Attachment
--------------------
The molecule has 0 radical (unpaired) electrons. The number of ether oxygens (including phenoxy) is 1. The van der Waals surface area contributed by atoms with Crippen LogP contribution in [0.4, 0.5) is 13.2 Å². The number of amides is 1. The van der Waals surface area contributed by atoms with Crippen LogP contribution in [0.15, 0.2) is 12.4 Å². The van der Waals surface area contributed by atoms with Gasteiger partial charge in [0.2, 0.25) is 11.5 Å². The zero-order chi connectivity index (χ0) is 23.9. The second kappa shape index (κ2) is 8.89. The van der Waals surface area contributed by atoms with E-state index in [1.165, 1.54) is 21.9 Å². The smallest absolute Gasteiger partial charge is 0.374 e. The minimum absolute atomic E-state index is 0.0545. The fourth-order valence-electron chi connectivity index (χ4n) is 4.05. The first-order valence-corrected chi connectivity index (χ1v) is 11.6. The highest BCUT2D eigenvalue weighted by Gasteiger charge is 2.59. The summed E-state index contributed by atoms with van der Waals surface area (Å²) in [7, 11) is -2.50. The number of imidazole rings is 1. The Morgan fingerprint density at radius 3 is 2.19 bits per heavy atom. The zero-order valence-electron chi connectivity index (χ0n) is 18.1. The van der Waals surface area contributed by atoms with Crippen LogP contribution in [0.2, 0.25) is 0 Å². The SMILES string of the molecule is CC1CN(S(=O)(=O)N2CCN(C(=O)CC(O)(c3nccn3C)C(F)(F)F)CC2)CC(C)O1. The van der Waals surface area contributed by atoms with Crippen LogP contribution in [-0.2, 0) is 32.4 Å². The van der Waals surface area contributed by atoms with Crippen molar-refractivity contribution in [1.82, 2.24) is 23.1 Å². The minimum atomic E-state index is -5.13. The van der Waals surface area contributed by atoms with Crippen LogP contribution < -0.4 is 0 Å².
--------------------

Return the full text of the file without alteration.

The molecule has 0 radical (unpaired) electrons. The number of ether oxygens (including phenoxy) is 1. The van der Waals surface area contributed by atoms with Crippen LogP contribution in [0.4, 0.5) is 13.2 Å². The number of amides is 1. The van der Waals surface area contributed by atoms with Crippen LogP contribution in [0.15, 0.2) is 12.4 Å². The van der Waals surface area contributed by atoms with Gasteiger partial charge in [0.2, 0.25) is 11.5 Å². The zero-order chi connectivity index (χ0) is 23.9. The second kappa shape index (κ2) is 8.89. The van der Waals surface area contributed by atoms with E-state index in [1.165, 1.54) is 21.9 Å². The smallest absolute Gasteiger partial charge is 0.374 e. The minimum absolute atomic E-state index is 0.0545. The fourth-order valence-electron chi connectivity index (χ4n) is 4.05. The first-order valence-corrected chi connectivity index (χ1v) is 11.6. The highest BCUT2D eigenvalue weighted by Gasteiger charge is 2.59. The summed E-state index contributed by atoms with van der Waals surface area (Å²) in [7, 11) is -2.50. The number of imidazole rings is 1. The Morgan fingerprint density at radius 3 is 2.19 bits per heavy atom. The zero-order valence-electron chi connectivity index (χ0n) is 18.1. The van der Waals surface area contributed by atoms with Crippen LogP contribution in [0.2, 0.25) is 0 Å². The SMILES string of the molecule is CC1CN(S(=O)(=O)N2CCN(C(=O)CC(O)(c3nccn3C)C(F)(F)F)CC2)CC(C)O1. The van der Waals surface area contributed by atoms with Crippen LogP contribution in [-0.2, 0) is 32.4 Å². The van der Waals surface area contributed by atoms with Crippen molar-refractivity contribution in [1.82, 2.24) is 23.1 Å². The minimum atomic E-state index is -5.13. The van der Waals surface area contributed by atoms with Crippen LogP contribution < -0.4 is 0 Å².